When employees struggle to find the information they need to meet their targets and develop their skills, it’s their motivation and happiness as well as the company’s performance that suffer.Think about it: how can your teams excel in their work and how can your employees be motivated if they can’t find the right information from the right place? Knowledge sharing leads to cross-departmental communication, creativity, team collaboration, social interactions and at the bottom line, employee engagement. But your employees can also share meaningful content with their networks and thus become trustworthy ambassadors.
Andrea Edwards, the founder of The Digital Conversationalist, shares her insights on knowledge sharing in the workplace and Employee Advocacy:
Hi Andrea, can you tell us a bit more about your background, what’s your story?
Australian-born, I left home in 1995, to travel and live around the world, and have enjoyed time in London, Boston, NYC, a quick visit to Sydney, then 15 years in Singapore before moving to Phuket, Thailand six months ago.
My early career was focused on public relations, predominantly in the tech space, then I moved into marketing services, which evolved into content marketing.
I was too early for content marketing when I launched my first business, so took a role at Microsoft, then content agency John Brown Novus, before finally, two years ago, decided the time was right to launch The Digital Conversationalist – where I focus on helping brands unleash their employees to become social leaders and content creators. I love what I do today.
According to you, why building a knowledge sharing culture should be a top priority for any organization?
The insular, spreadsheet watching, quarter-by-quarter measurements mindset of most companies today KILLS a knowledge sharing culture.
I have worked with so many companies and it feels like everyone is looking at their naval, oblivious to the rapidly advancing world happening outside this internal view. It’s why, I believe, big companies miss so many key trends and are often the last to innovate, which is why the life expectancy of business has reduced so significantly. When everyone is too busy inside, everything continues to change outside.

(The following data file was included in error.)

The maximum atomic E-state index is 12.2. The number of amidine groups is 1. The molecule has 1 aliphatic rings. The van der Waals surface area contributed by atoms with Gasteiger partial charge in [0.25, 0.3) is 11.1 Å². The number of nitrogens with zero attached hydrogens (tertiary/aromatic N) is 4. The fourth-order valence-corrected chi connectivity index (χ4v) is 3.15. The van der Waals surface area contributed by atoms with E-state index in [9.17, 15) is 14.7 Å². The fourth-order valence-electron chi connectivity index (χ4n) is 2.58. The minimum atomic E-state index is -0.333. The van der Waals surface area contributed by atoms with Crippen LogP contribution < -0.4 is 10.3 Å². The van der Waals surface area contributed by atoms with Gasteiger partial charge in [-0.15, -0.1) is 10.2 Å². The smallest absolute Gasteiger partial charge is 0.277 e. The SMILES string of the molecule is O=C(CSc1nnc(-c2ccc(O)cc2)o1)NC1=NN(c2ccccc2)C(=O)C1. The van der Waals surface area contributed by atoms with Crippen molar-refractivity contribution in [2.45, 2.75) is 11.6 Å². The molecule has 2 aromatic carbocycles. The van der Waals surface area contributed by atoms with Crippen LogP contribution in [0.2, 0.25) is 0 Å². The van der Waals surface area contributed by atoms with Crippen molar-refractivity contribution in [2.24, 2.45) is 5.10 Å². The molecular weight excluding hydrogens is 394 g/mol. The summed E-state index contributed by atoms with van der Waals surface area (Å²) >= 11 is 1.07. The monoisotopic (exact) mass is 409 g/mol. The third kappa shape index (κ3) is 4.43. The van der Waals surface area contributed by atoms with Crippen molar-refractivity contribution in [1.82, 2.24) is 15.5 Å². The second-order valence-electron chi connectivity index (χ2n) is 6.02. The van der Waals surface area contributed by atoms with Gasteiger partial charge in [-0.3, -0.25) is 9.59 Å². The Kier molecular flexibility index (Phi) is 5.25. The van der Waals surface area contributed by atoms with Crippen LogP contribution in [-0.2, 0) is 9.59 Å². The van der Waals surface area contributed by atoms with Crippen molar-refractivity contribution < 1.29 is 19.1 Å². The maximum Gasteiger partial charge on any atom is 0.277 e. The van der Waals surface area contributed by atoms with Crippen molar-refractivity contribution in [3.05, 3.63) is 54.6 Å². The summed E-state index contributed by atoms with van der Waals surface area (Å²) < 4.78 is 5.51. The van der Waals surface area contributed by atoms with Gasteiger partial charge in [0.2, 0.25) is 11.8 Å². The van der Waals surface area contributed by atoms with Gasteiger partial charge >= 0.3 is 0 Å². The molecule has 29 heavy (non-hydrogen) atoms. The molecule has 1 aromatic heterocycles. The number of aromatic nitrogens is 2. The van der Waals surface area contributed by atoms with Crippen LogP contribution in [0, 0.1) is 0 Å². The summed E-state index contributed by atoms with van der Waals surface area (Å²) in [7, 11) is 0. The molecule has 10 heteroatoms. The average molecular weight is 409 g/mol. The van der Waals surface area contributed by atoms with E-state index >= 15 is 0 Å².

Being a social leader forces you to exist outside the company view. When you share the external view – even if you don’t agree with it – it changes the way everyone thinks, and it absolutely has to be a core part of the company culture today. Staying on the pulse of your industry is about looking up and looking out to see what’s going on!
Everyone talks about customer experience (CX), but if you’re still an inwardly looking business, how can you deliver to the customer, when the customer is just a name or a category? How can you possibly understand the customer?
A knowledge sharing culture is the only way to build a business of the future, and employees actively and intelligently engaging on social media can only be more externally focused, because they’re actively participating and learning out there.
I’ve always been the person reading excessive amounts of information, because I am always trying to understand the big picture. If I can’t see the big picture, how can I put everything into context for my audience, right? That deep desire in me to understand also inspires me to share what I’m finding because I think that if I’m trying to get it, surely everyone else is?
Today, a knowledge sharing culture is absolutely paramount, as the speed of change is like nothing we’ve ever seen before. We are standing witness to the greatest seismic shifts in human history, so understanding that shift and where we fit in the mix of it, should be a focus for everyone.